WO 2012/033796 PCT/US2011/050626 -10 [0048] Cap (41) is removably coupled with outer cup (42) in the present example such that a user may remove cap (41) to access tissue samples that have been gathered on the tray (46) within outer cup (42) during a biopsy process. A pair of latches (43) provide selective engagement between cap (41) and outer cup (42). In particular, latches (43) engage a lip (44) of outer cup (42). Lip (44) has gaps (45) permitting passage of latches (43), such that a user may secure cap (41) to outer cup (42) by aligning latches (43) with gaps (45), pushing cap (41) onto outer cup (42), then rotating cap (41) past gaps (45) to engage latches (43) with lip (44). Alternatively, cap (41) may be secured to outer cup (42) in any other suitable fashion (e.g., latches (43) having resilient properties and/or living hinges to permit engagement of latches (43) with lip (44), etc.). An o-ring (not shown) provides a seal when cap (41) is engaged with outer cup (42). A vacuum may thus be maintained within outer cup (42) when cap (41) is secured to outer cup (42). In operation, a user may remove cap (41) to access tissue samples that have gathered on a tray (46) within outer cup (42) during a biopsy process. In the present example, cap (41) is removed by rotating cap (41) to align latches (43) with gaps (45), then pulling cap (41) off. Of course, cap (41) may be removed from outer cup (42) in any other suitable fashion. [0049] Tissue sample holder (40) of the present example is configured to hold at least ten tissue samples. Alternatively, tissue sample holder (40) may be configured to hold any other suitable number of tissue samples. It should be understood that, as with other components described herein, tissue sample holder (40) may be varied, modified, substituted, or supplemented in a variety of ways; and that tissue sample holder (40) may have a variety of alternative features, components, configurations, and functionalities. For instance, tissue sample holder (40) may be alternatively configured such that, in lieu of having a stationary tray (46), tissue sample holder (40) may have a plurality of trays or compartments that are removably coupled with a rotatable manifold, such that the manifold is operable to successively index each tray or compartment relative to cutter (50) to separately receive tissue samples obtained in successive cutting strokes of cutter (50). For instance, tissue sample holder (40) may be constructed and operable in accordance with the teachings of U.S. Pub. No. 2008/0214955, entitled "Presentation of WO 2012/033796 PCT/US2011/050626 - 11 Biopsy Sample by Biopsy Device," published September 4, 2008, the disclosure of which is incorporated by reference herein. Such indexing may be provided automatically or manually. By way of example only, tissue sample holder (40) may be configured and operable in accordance with the teachings of U.S. Pub. No. 2008/0195066, entitled "Revolving Tissue Sample Holder for Biopsy Device," published August 14, 2008, the disclosure of which is incorporated by reference herein; U.S. Pub. No. 2010/0160826, entitled "Tissue Biopsy Device with Rotatably Linked Thumbwheel and Tissue Sample Holder," published June 24, 2010; U.S. Pub. No. 2010/0160824, entitled "Biopsy Device with Discrete Tissue Chambers," published June 24, 2010, the disclosure of which is incorporated by reference herein; or U.S. Pub. No. 2010/0160816, entitled "Mechanical Tissue Sample Holder Indexing Device," published June 24, 2010, the disclosure of which is incorporated by reference herein. In some other versions, tissue sample holder (40) is configured in accordance with the teachings of U.S. Pub. No. 2010/0317997, entitled "Tetherless Biopsy Device with Reusable Portion," published December 16, 2010, the disclosure of which is incorporated by reference herein. Other suitable alternative versions, features, components, configurations, and functionalities of tissue sample holder (40) will be apparent to those of ordinary skill in the art in view of the teachings herein. [0050] It should be understood that, as with other components described herein, needle (20), body (30), tissue sample holder (40), and cutter (50) may be varied, modified, substituted, or supplemented in a variety of ways, and that needle (20), body (30), tissue sample holder (40), and cutter (50) may have a variety of alternative features, components, configurations, and functionalities. Several merely exemplary variations, modifications, substitutions, or supplementations are described in U.S. Non-Provisional Patent App. No. 12/709,624, entitled "Spring Loaded Biopsy Device," filed February 22, 2010, the disclosure of which is hereby incorporated by reference. Still yet, other suitable alternative versions, features, components, configurations, and functionalities of needle (20), body (30), tissue sample holder (40), and cutter (50) will be apparent to those of ordinary skill in the art in view of the teachings herein.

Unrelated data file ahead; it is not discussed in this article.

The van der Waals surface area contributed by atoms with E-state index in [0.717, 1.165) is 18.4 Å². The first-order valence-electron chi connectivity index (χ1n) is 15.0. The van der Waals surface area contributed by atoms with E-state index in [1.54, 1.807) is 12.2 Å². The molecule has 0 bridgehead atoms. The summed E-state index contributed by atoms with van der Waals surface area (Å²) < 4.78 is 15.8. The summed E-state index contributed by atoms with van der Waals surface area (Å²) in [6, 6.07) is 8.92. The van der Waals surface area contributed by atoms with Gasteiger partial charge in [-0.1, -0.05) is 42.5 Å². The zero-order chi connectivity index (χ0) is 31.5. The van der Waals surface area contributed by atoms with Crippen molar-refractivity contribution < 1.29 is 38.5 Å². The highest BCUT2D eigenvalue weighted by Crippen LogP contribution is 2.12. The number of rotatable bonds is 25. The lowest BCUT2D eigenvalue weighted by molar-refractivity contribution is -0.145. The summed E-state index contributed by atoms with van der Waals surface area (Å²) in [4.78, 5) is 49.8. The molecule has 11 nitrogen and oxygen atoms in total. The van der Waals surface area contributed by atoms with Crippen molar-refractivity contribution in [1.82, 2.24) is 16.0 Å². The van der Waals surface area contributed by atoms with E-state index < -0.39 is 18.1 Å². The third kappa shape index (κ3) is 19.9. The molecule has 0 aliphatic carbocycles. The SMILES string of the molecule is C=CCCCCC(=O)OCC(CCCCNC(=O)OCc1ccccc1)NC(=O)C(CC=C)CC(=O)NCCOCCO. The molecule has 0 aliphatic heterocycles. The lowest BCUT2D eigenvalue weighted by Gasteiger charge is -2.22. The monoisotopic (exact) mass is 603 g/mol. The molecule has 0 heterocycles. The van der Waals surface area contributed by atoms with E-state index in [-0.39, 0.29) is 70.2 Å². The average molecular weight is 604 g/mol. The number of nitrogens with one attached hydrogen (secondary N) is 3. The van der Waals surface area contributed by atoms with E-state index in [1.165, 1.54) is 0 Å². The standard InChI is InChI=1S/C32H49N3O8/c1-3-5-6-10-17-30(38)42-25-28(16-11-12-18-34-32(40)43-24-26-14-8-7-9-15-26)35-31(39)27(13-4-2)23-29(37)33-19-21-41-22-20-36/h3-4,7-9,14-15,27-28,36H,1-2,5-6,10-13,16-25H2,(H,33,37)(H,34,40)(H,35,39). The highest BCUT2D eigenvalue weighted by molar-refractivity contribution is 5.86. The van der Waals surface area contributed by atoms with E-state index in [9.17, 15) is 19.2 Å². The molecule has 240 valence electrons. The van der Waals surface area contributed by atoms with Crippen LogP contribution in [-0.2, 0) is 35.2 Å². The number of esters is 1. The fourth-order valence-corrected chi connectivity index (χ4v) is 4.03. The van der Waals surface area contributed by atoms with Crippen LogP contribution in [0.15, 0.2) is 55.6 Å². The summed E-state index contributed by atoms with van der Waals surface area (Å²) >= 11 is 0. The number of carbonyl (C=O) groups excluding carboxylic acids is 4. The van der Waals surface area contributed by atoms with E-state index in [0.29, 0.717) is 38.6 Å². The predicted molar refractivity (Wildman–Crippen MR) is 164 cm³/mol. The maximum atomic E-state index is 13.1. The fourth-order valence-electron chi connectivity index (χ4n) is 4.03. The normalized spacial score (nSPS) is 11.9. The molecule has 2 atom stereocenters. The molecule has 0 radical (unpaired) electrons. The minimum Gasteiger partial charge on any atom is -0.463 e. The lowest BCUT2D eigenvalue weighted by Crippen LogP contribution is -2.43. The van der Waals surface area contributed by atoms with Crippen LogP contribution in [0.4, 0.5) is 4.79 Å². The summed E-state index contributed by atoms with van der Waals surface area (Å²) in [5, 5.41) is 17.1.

WO 2012/033796 PCT/US2011/050626 - 12 [0051] As shown in FIG. 2, exemplary components that are part of, or used with, the device of FIG. 1, some of which have been introduced above, include a power source (60), a vacuum source (70), a vacuum control module (80), a motor (90), a set of gears (100), and a cutter actuator (110). In the present example, power source (60) provides power to vacuum source (70), vacuum control module (80), and motor (90). In some versions, power source (60) is located onboard biopsy device (10), e.g., a battery; while in some other versions, power source (60) is located some distance from biopsy device (10), e.g., line voltage from a standard electrical receptacle with a cable connection to biopsy device (10) and/or through an additional module between an electrical receptacle and biopsy device (10). Various configurations for and modifications to power source (60) will be apparent to those of ordinary skill in the art in view of the teachings herein. [00521 In the present example, vacuum source (70) provides vacuum to biopsy device (10) for drawing tissue into lateral aperture (23) of needle (20). Vacuum source (70) also provides vacuum to biopsy device (10) for transporting a severed tissue sample from cutter (50) to tissue sample holder (40). In some versions, vacuum source (70) comprises a vacuum pump located onboard biopsy device (10). By way of example only, such an onboard vacuum source (70) may comprise a diaphragm pump that is driven by motor (90). In some such versions, vacuum source (70) is not coupled with power source (60) and vacuum control module (80) is omitted. In some other versions, vacuum source (70) comprises a vacuum pump located some distance from biopsy device (10) that provides vacuum via a vacuum cable or conduit. Of course, vacuum source (70) may comprise a combination of a vacuum pump located within housing (31) and a vacuum pump that is external to housing (31), if desired. In the present example, vacuum source (70) is in communication with vacuum control module (80). Vacuum control module (80) includes functions to control the supply and delivery of vacuum from vacuum source (70) to biopsy device (10). Various functions and capabilities that can be used with vacuum control module (80) to control how vacuum is supplied and delivered will be apparent to those of ordinary skill in the art in view of the teachings herein. Also, various other configurations for, and modifications to, vacuum source (70) and vacuum control module (80) will be apparent to those of ordinary skill in the art based on the teachings herein.